Tillamook

I had to go to Tillamook Bay to get some photos for an upcoming webinar. This particular day had freakishly nice weather, very un-Tillamook-like. Ideally, during fall migration, a birder hopes for onshore winds to bring seabirds and shorebirds close to shore, and a light overcast to provide gentle light for viewing and cool temperatures. This day brought light east winds, a cloudless cobalt blue sky, and temperatures in the 80s. I guess we have to play the cards we are dealt.

This is the Three Graces Tidal Area. The sun hadn’t cleared the hill yet so it was too dark to photograph the Harlequin Duck that was swimming around the rocks. Harlequins are regular at this site.

At the Bay City Oyster Plant, this Double-crested Cormorant was taking advantage of the sun to dry his wings.

Black Phoebe on the pilings at the oyster plant

With the east winds, shorebirds were very rare on this trip. This mixed flock of Least and Western Sandpipers at the oyster plant was the only big flock of the day.

Western Gull, hanging out on the Purple Martin boxes

I did the Tillamook Death March around Bayocean Spit. The ocean side of the spit is typically not as birdy as the bay side, but there was not a single shorebird on this trip.

There had apparently been at least a couple of shorebirds here earlier in the day.

Always glad to see these signs, hope that the Snowy Plover population will continue to recover on the Oregon Coast.

The Common Ravens on the beach were pretty skittish. I wonder if they have been “encouraged” to avoid the plover nesting areas.

There were a lot of these jellyfish near the mouth of the bay. Yet another reason I don’t swim in the ocean.

Despite the summery weather, autumn migrants, like this Red-necked Grebe, are trickling in.

A Mew Gull with two California Gulls

Despite the eerily nice weather, there were a few birds around. We need to remind ourselves that there is always something to see.

Happy Autumn

Spring Waterfowl

I know it is technically not spring yet, but the waterfowl are all either on the move or looking to pair up, so close enough.

A flock of 12 Greater White-fronted Geese stopped by Force Lake in north Portland. This species migrates through the Willamette Valley in great numbers, but are usually just flyovers.

A Greater White-fronted Goose showing off her speckled belly

This Greater Scaup was also at Force Lake. Greater Scaup are more often found on larger bodies of water, like the nearby Columbia River.

The Canvasbacks on Force Lake were apparently mucking around on the bottom of the lake and came up with very muddy faces.

This Gadwall at Commonwealth Lake was showing off for a nearby female.

Green-winged Teal have started to move out of the area. This lone male was at Commonwealth Lake.

Double-crested Cormorants are just starting to get some brighter colors on their facial skin and eyes.

Migration should start to really pick up in the next couple of weeks. Happy Vernal Equinox.

Taverner’s Cackling Goose vs. Ridgeway’s Cackling Goose

IMG_0085
On a recent trip to Commonwealth Lake Park in Beaverton, I had the opportunity to observe Taverner’s and Ridgeway’s Cackling Geese side-by-side. Taverner’s are larger, with pale breasts and slightly longer bills. Ridgeway’s have dark, iridescent breasts (on adults) and stubby little bills.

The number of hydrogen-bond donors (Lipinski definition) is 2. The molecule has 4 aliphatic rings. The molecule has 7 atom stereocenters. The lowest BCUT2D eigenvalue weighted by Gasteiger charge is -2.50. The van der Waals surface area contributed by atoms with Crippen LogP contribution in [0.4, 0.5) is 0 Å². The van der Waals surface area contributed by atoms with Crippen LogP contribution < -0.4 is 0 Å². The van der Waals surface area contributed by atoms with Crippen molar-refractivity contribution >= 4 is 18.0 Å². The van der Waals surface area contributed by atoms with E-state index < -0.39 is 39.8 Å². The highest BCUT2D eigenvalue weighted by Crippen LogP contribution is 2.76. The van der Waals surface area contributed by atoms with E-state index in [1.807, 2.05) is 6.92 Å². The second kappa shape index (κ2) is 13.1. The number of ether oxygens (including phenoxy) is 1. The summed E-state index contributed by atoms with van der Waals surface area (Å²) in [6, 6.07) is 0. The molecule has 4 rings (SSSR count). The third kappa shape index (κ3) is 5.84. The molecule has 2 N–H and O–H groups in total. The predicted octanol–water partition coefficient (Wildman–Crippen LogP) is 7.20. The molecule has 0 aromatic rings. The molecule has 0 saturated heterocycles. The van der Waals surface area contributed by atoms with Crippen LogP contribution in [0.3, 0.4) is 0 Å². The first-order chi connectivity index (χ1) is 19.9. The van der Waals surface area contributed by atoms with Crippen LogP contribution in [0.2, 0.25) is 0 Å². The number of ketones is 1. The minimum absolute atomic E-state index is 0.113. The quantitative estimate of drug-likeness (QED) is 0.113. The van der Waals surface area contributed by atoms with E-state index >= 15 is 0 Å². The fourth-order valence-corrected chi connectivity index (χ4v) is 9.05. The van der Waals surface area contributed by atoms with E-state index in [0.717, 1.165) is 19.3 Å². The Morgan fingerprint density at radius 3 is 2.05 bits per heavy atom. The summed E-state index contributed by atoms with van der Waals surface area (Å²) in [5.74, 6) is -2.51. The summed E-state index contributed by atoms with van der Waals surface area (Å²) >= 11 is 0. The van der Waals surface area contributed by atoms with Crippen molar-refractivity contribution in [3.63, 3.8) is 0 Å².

taverner
Here is a close look at a Taverner’s Cackling Goose, the subspecies most likely to be confused with Lesser Canada Goose. Lesser Canada Geese have thinner necks and slightly longer bills.

ridgeway's
The bill on a Ridgeway’s Cackling Goose is thick and stubby, and the neck often appears very short and thick. This subspecies is generally regarded as the most adorable.

IMG_0084
Another fun goose at Commonwealth that day was this Greater White-fronted Goose. A few of these have been hanging out at Commonwealth the past few winters.

cormorant
Not a goose, but a gorgeous bird when you get a close enough view, is this Double-crested Cormorant. You can expect to see a few of these whenever you visit this site.

The American Wigeon flock was pretty small this day, but I expect the wintering birds to increase in the coming weeks.

Double-crested Cormorants

cormorant 1Double-crested Cormorants always put on a good show along the Willamette River in Portland. For being an all black bird, they really show a lot of interesting details in their plumage. The blue eyes on an orange face are also striking.

cormorant 3This bird is just starting to sprout his crest feathers.

cormorant 4This young bird is still showing his pale gray breast and neck, but the facial skin is getting pretty bright.

IMG_6772This is what it looks like when a cormorant catches a fish that is just a little too big. The bird swam around for quite a while with this odd posture and bulging neck.

Random Images

Home improvement projects are keeping me inside lately, so here are a few images from dog walks and the bird feeder.

IMG_5742Double-crested Cormorants on the Columbia River
IMG_5748IMG_5749California Gull

IMG_5740former sturgeon, Columbia River

IMG_5727Lesser Goldfinch

IMG_5736I only see Purple Finches once or twice a year at my feeder.

IMG_5678young Douglas’s Squirrel in the shadows, Tualatin Hills Nature Park

Deep Water Pelagic

sunriseI took a 12-hour pelagic trip out of Newport last Saturday. The morning started out with the typical cool cloudy weather one expects on the Oregon coast. Here is the sun rising over the Coast Range.